Lessons

Methodist History in a Bag: Amazing Teaching Tool for Confirmation

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Making history fun and engaging is difficult, but with such na rich history as Methodists, it’s absolutely essential to find ways to help our students understand and interact.  This tool takes a bunch of props and matches them with important moments from our shares history as Methodists.  Enjoy!  The idea is that you place all the props in a bag, and as you pull each one out you tell more of the story of the Wesleys and the people called Methodist.

Band Aid:
John was a sort of renaissance man, trying his hand at many different things. He wrote several books of medical remedies, though he had tried only ‘some’ of them. Some of his remedies made sense, while others were useless and random. Later, an actual doctor warned people about “this quack Mr. Wesley.”

Lighter:
John survived a house fire when he was six. He spent the rest of his life thinking he survived for a reason — God expected big things from him. Many of his brothers and sisters did not live past their first birthdays. June 17, 1703. John was 13th or 14th child, but only 7th to live past his first birthday.

Tassel:
John went to Oxford University, Christ Church. He wanted to become an ordained priest of the Church of England, like his father. He was working on advanced degrees when his younger brother came to college. John thought his brother should be more serious about religion. Charles remained unconvinced until the university encouraged tutors to teach the Articles of Religion. Then he and some freinds began to gather as a club to read Scripture and discuss. John encouraged them and met with them as well. They earned the derogatory name “methodists.” The group was also very involved in service, visiting inmates, etc.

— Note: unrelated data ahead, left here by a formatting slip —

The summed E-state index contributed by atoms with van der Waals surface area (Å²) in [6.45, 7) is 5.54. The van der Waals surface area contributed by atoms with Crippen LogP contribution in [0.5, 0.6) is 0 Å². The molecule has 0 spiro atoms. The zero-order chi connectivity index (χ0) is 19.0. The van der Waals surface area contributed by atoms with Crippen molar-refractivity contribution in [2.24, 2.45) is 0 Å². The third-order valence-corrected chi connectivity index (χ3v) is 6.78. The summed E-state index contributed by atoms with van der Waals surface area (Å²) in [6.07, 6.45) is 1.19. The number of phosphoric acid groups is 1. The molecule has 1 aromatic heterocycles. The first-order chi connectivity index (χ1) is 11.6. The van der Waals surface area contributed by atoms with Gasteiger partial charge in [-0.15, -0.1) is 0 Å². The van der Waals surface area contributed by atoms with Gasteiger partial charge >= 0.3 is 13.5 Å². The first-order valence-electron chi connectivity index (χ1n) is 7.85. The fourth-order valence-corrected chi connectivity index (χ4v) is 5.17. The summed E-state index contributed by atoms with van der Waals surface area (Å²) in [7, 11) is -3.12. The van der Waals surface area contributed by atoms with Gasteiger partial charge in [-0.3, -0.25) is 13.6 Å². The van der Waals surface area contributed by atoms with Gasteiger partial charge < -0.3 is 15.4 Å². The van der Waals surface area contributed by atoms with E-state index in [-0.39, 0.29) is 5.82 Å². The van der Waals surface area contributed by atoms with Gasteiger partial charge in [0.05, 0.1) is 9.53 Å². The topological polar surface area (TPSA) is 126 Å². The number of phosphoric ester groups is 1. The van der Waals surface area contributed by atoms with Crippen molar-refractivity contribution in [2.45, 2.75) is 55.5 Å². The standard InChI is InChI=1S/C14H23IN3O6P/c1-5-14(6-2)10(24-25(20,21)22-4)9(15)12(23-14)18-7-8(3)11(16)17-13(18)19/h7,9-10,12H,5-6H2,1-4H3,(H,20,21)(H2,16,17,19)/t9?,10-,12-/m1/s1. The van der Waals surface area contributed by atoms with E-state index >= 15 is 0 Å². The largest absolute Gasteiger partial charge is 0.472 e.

Diary:
John kept an “exacter diary,” a diary for recording everything he did. He made entries for every 15 mintues. The code was a secret for many years, until an accidental discovery of a cheat sheet for the abbreviations. John kept as many as three different diaries at a time in his life.

Peaches:
John and Charles went to the American colonies (Georgia) as missionaries. They wanted to convert the Natives to Christianity. Though many things that happened during this time had a major impact on his life and understanding of Christianity, this was one of John’s biggest failures. Not only did the Natives hate him, but so did many of the colonists. He had to leave town quickly to avoid a lawsuit.

Heart:
John was very unsucessful in love. The woman he loved during his time in Georgia, Sophie Hopkey, betrayed him and married another man — while she was dating John! He was crushed, refused her communion, and was run out of town. The next woman he loved married another man — at Charles’ request! Finally, John did marry Mary Vazeille, but their marriage was never happy. He never had children, but Charles was happily married with kids.

Book of Common Prayer:
John was an ordained priest in the Church of England until the day he died. He never meant for Methodism to become a new church, merely a movement within his church. His biggest problems with the church? They weren’t pious enough in following the BCP, and no one cared about the common people. Religion was for show.

Boat:
On his sea voyage to America, there was an awful storm. John was scared to death. On the ship was another group of missionaries, the Moravians. They were not afraid, but in fact sang through the storm. John asked them about it, and they said their faith was so strong they weren’t afraid to die. John was a fair bit jealous of their faith and vowed to have a stronger faith.